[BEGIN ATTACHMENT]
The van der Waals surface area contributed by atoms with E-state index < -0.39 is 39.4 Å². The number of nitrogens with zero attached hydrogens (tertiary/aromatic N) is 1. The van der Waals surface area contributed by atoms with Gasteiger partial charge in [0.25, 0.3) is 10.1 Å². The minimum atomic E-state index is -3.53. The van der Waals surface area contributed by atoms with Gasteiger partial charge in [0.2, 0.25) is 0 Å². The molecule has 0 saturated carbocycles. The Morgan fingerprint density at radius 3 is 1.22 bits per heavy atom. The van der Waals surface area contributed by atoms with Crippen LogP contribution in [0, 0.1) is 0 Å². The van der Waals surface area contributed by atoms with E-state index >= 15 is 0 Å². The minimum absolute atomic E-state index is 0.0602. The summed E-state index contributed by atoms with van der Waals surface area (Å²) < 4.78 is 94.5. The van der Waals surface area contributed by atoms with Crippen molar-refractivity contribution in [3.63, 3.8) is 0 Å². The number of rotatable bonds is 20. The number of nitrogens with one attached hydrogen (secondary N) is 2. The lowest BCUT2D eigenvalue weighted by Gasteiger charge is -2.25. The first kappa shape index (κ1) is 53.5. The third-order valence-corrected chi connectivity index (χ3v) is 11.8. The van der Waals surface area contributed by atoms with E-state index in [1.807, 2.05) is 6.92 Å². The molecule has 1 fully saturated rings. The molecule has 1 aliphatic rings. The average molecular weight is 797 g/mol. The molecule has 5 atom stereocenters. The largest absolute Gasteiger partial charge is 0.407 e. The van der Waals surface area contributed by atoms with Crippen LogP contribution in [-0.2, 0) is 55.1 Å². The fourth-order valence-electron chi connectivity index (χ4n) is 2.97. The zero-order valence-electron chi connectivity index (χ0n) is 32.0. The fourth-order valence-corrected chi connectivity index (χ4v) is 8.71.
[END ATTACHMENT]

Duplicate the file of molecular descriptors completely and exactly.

The van der Waals surface area contributed by atoms with E-state index < -0.39 is 39.4 Å². The number of nitrogens with zero attached hydrogens (tertiary/aromatic N) is 1. The van der Waals surface area contributed by atoms with Gasteiger partial charge in [0.25, 0.3) is 10.1 Å². The minimum atomic E-state index is -3.53. The van der Waals surface area contributed by atoms with Gasteiger partial charge in [0.2, 0.25) is 0 Å². The molecule has 0 saturated carbocycles. The Morgan fingerprint density at radius 3 is 1.22 bits per heavy atom. The van der Waals surface area contributed by atoms with Crippen LogP contribution in [0, 0.1) is 0 Å². The van der Waals surface area contributed by atoms with E-state index >= 15 is 0 Å². The minimum absolute atomic E-state index is 0.0602. The summed E-state index contributed by atoms with van der Waals surface area (Å²) < 4.78 is 94.5. The van der Waals surface area contributed by atoms with Crippen molar-refractivity contribution in [3.63, 3.8) is 0 Å². The number of rotatable bonds is 20. The number of nitrogens with one attached hydrogen (secondary N) is 2. The lowest BCUT2D eigenvalue weighted by Gasteiger charge is -2.25. The first kappa shape index (κ1) is 53.5. The third-order valence-corrected chi connectivity index (χ3v) is 11.8. The van der Waals surface area contributed by atoms with E-state index in [1.807, 2.05) is 6.92 Å². The molecule has 1 fully saturated rings. The molecule has 1 aliphatic rings. The average molecular weight is 797 g/mol. The molecule has 5 atom stereocenters. The largest absolute Gasteiger partial charge is 0.407 e. The van der Waals surface area contributed by atoms with Crippen LogP contribution in [-0.2, 0) is 55.1 Å². The fourth-order valence-electron chi connectivity index (χ4n) is 2.97. The zero-order valence-electron chi connectivity index (χ0n) is 32.0. The fourth-order valence-corrected chi connectivity index (χ4v) is 8.71.